Analysis: Trump’s presidency draws criticism from all sides

WASHINGTON – Donald Trump’s “America First” slogan turned into “Me First” as the president unloaded on his own secret service and Department of Justice, portraying itself as the victim of a conspiracy to deny him legitimacy. Trump also blamed the American “folly and stupidity” for the poor state of U.S.-Russia relations, returning to themes he has repeated at political meetings around the United States.

This time, however, he was on foreign soil, standing next to Vladimir Putin, the man whose government is accused of interfering in 2016 the election to the favour of Trump. As such, his extraordinary performance on Monday fueled criticism of his presidency of both the right and left. And it will probably embolden Putin, who faced no pushback from Trump on the election allegations or a long list of other Kremlin actions, ranging from Syria to Ukraine.

Sure enough, critics and even some usually reliable defenders were quick to pounce.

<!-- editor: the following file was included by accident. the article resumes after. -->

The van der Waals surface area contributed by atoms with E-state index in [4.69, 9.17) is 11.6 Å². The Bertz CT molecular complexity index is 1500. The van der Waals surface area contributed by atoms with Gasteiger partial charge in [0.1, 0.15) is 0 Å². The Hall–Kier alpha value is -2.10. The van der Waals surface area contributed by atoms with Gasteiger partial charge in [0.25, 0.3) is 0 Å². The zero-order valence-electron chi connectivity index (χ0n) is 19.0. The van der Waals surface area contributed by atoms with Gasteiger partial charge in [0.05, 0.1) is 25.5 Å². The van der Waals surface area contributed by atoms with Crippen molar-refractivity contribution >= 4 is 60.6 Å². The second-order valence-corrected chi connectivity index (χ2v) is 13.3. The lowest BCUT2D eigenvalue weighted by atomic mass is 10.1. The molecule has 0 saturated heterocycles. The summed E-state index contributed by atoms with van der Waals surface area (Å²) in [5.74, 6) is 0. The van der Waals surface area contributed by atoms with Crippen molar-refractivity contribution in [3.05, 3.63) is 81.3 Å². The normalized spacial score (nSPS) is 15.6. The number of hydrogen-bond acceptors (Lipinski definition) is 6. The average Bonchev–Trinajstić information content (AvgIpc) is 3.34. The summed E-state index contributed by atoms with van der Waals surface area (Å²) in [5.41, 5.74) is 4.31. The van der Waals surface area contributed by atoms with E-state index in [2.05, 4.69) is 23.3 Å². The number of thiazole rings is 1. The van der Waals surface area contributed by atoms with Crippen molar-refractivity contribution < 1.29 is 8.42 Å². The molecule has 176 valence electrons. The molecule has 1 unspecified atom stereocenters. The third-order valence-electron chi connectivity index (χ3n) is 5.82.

Sen. John McCain, R-Ariz., called it “one of the most shameful performances by an American president in memory.”

The House Of Representatives Paul Ryan, R-Wis., a conservative Trump supporter, said: “The president should understand that Russia is not our ally.” And Rep. Trey Gowdy, R-S. C., who has been critical of the Russian probe, said that “Russia is not our friend” and expressed the hope that Trump’s national security assistants could convince him that “it is possible to conclude Russia interfered with our election in 2016 without delegitimizing his electoral success.”